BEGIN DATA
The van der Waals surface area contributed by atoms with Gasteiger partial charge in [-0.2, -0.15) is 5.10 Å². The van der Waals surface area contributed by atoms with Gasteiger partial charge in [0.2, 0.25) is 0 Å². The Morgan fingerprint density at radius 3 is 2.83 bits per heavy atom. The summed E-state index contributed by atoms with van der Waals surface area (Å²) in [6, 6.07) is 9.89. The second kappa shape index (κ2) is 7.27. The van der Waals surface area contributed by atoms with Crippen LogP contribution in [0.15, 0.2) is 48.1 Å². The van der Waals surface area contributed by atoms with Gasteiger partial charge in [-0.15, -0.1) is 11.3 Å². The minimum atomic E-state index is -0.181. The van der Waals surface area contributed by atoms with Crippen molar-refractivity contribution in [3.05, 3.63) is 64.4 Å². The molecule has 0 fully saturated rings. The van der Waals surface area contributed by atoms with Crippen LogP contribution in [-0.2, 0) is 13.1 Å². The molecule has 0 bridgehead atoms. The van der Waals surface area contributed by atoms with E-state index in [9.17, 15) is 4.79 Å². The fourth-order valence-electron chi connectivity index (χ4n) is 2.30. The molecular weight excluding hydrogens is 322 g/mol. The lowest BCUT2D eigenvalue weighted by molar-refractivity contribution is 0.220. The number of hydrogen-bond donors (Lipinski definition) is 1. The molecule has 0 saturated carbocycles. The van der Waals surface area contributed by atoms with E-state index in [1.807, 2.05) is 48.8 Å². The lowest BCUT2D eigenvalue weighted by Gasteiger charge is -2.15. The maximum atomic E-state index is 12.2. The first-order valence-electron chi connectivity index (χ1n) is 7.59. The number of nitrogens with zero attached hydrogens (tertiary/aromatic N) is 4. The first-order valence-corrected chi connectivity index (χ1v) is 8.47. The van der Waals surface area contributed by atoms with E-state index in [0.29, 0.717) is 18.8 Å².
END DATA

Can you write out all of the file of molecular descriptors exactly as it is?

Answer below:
The van der Waals surface area contributed by atoms with Gasteiger partial charge in [-0.2, -0.15) is 5.10 Å². The van der Waals surface area contributed by atoms with Gasteiger partial charge in [0.2, 0.25) is 0 Å². The Morgan fingerprint density at radius 3 is 2.83 bits per heavy atom. The summed E-state index contributed by atoms with van der Waals surface area (Å²) in [6, 6.07) is 9.89. The second kappa shape index (κ2) is 7.27. The van der Waals surface area contributed by atoms with Crippen LogP contribution in [0.15, 0.2) is 48.1 Å². The van der Waals surface area contributed by atoms with Gasteiger partial charge in [-0.15, -0.1) is 11.3 Å². The minimum atomic E-state index is -0.181. The van der Waals surface area contributed by atoms with Crippen molar-refractivity contribution in [3.05, 3.63) is 64.4 Å². The molecule has 0 fully saturated rings. The van der Waals surface area contributed by atoms with Crippen LogP contribution in [-0.2, 0) is 13.1 Å². The molecule has 0 bridgehead atoms. The van der Waals surface area contributed by atoms with E-state index in [9.17, 15) is 4.79 Å². The fourth-order valence-electron chi connectivity index (χ4n) is 2.30. The molecular weight excluding hydrogens is 322 g/mol. The lowest BCUT2D eigenvalue weighted by molar-refractivity contribution is 0.220. The number of hydrogen-bond donors (Lipinski definition) is 1. The molecule has 0 saturated carbocycles. The van der Waals surface area contributed by atoms with E-state index in [1.807, 2.05) is 48.8 Å². The lowest BCUT2D eigenvalue weighted by Gasteiger charge is -2.15. The maximum atomic E-state index is 12.2. The first-order valence-electron chi connectivity index (χ1n) is 7.59. The number of nitrogens with zero attached hydrogens (tertiary/aromatic N) is 4. The first-order valence-corrected chi connectivity index (χ1v) is 8.47. The van der Waals surface area contributed by atoms with E-state index in [0.29, 0.717) is 18.8 Å².